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Starting A New Small Business In The Countryside

It is a familiar story, Bob and Sue sea change to their new regional dream location, they then think about opening a business to sustain their new lifestyle. They open up a new outlet to service the locals and the seasonal visitors who come to town. Soon, they are underwhelmed by the lack of local support for their brilliant new business. It may be a patisserie or something equally fancy that city folk love and cannot get in the country. There are sound economic reasons why these businesses do not already exist in seachange towns. A lack of demand for sophisticated businesses like these in country towns, means they will struggle nine out of ten times.

Starting A New Small Business In The Countryside

Of course, there are, also, plenty of solid new small businesses begun in regional towns, which eventually struggle and run out of oxygen, because downturns in country areas are, always, more severe. If a major primary industry employer goes to the wall, like a mine, farm, fishery or forestry business, then it threatens the whole region economically. Abattoirs and meat packing concerns can similarly affect small towns. The best regionally based small businesses are ones that do not rely on the local market, but are servicing much larger economic communities via the internet and mail order.

Do Your Due Diligence!

These kinds of businesses will require IT support, and that kind of computer service business can, also, work in larger regional zones. Looking for an available business opportunity is best approached with patience and far reaching eyes. Don’t jump into the first thing that comes up on the horizon, take your time and have a good look around. Do your due diligence. Check out the balance sheets, with a sceptical eye for things that are too good to be true.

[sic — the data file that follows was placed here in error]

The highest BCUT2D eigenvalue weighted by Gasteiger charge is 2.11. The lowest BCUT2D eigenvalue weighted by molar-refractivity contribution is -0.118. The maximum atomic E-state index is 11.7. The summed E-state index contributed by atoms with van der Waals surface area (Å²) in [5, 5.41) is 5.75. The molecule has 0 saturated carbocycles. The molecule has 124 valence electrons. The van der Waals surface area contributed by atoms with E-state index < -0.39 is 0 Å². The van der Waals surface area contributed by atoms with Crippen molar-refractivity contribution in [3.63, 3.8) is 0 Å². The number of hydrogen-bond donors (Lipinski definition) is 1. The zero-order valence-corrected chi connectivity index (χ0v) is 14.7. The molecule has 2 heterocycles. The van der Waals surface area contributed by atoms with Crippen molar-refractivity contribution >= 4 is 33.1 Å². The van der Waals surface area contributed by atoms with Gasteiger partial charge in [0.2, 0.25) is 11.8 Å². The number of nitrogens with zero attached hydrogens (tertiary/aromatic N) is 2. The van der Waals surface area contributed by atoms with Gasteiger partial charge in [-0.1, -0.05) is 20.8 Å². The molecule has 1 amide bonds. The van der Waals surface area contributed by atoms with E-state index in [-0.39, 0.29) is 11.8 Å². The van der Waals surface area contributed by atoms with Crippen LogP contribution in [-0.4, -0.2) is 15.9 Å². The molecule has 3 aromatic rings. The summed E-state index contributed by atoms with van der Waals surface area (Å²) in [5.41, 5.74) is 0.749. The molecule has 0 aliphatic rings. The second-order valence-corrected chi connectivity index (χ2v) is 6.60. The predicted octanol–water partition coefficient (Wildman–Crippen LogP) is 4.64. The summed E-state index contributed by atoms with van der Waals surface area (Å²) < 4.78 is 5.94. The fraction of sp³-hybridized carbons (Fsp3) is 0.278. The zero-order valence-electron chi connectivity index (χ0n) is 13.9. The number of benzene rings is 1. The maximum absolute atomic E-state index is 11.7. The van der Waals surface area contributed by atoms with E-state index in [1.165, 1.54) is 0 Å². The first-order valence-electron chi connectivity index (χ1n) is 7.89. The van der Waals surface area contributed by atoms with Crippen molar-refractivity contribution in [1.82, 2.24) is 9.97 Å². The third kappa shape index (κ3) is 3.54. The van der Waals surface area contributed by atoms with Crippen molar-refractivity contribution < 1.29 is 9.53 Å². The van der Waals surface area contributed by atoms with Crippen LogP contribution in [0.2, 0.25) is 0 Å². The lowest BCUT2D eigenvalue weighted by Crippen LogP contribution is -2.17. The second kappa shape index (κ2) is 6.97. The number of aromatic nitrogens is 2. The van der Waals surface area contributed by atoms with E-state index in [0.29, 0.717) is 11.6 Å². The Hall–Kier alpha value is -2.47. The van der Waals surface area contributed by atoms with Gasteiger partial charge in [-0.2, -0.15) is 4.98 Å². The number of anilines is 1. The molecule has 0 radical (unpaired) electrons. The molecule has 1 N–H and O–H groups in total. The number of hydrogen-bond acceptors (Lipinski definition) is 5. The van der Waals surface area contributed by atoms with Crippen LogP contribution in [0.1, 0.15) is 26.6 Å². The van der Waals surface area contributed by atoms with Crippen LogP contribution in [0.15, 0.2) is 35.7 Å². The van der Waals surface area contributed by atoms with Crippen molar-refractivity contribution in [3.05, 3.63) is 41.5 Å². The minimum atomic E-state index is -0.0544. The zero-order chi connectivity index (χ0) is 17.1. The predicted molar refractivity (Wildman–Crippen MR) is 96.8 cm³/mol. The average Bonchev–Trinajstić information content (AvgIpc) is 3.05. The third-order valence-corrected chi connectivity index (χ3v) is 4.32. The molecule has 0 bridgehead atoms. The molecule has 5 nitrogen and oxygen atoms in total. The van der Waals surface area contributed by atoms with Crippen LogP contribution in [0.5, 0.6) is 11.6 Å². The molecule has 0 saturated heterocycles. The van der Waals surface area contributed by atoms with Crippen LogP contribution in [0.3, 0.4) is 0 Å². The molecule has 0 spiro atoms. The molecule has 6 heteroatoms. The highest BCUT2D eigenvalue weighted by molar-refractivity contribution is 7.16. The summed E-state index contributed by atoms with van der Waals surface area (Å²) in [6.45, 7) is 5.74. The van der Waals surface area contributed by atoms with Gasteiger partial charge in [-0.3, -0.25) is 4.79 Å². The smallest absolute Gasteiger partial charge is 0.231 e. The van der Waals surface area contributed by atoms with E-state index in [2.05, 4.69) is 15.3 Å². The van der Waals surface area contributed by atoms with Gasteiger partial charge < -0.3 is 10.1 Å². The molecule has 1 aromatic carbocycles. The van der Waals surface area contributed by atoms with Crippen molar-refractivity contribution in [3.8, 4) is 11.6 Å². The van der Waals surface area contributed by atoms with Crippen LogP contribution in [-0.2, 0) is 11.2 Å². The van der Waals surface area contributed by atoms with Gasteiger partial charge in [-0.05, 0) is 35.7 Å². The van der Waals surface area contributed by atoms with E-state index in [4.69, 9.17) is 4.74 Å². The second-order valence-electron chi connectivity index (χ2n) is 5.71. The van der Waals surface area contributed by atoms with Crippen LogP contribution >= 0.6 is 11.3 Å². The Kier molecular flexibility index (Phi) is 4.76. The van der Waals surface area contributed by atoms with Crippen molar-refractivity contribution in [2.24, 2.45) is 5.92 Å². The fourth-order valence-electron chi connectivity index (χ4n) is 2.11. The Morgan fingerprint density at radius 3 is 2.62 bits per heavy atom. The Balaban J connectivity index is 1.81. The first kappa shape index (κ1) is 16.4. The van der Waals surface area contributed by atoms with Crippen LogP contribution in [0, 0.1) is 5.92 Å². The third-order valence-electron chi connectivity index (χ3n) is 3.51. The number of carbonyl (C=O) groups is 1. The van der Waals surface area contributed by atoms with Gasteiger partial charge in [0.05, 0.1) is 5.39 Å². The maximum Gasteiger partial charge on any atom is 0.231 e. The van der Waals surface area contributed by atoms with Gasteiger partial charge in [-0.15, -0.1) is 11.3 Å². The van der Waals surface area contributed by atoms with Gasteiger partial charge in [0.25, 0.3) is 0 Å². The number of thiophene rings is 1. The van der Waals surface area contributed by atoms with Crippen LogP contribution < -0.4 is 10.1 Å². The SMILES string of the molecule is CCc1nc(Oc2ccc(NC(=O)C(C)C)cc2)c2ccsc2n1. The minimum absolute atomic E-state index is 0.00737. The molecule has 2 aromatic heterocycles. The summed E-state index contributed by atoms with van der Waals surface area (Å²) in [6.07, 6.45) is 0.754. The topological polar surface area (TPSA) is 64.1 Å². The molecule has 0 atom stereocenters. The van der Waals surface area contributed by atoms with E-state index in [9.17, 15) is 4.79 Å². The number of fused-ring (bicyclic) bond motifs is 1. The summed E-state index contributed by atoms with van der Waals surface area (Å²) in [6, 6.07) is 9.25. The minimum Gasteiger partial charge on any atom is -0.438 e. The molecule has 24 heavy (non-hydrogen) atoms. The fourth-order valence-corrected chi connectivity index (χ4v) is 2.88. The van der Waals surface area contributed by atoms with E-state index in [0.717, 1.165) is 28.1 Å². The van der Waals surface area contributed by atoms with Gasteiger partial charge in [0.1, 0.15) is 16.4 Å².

Social Media is Essential

Getting into a new small business in the countryside is a lot easier than getting out of one, when things start to go belly up. Keeping your customers happy can be challenging in rurally located businesses, which service city folk. Keeping up good communication channels through platforms like social media is essential. Maintaining a sense of community is vital for internet based/mail order type businesses. If you want to live in your slice of ‘out of the way paradise’, be prepared to keep your digital presence very available to your network of clients and infrastructure staff. You can make a success of this business model by following a few of these strategic tips.

The Great Debate: Healthcare In The Countryside

It is one of the great ironies that people who shift from the city to the country to enjoy the quiet and space of fewer people, end up complaining about the lack of services. Lots of services follow large communities around, it is the way the world works. Healthcare is, probably, the hottest button at the moment, for country folk to voice their concerns about. You can’t have your cake and eat it too. All that country living is supposed to keep you healthy: fresh air, good produce, and all those friendly animals. Why do they need doctors as well? Just joking folks, but you cannot expect to have the range of healthcare services as the millions of people who live in the cities.

The Great Debate: Healthcare In The Countryside

Medicine may be socialised to some extent in Australia with Medicare, but doctors, and dentists, especially, in private practice are running businesses. Supply follows demand; its economics 101 folks. You cannot force doctors and dentists to live and work in small country towns. Their businesses have high overheads and they need substantial revenue streams to make them at all sustainable. Health care extras are predicated on the necessary populations driving private enterprise medicine. Dental care is, even more, dependent upon large enough communities to justify the existence of a dental clinic.

Socialise HealthCare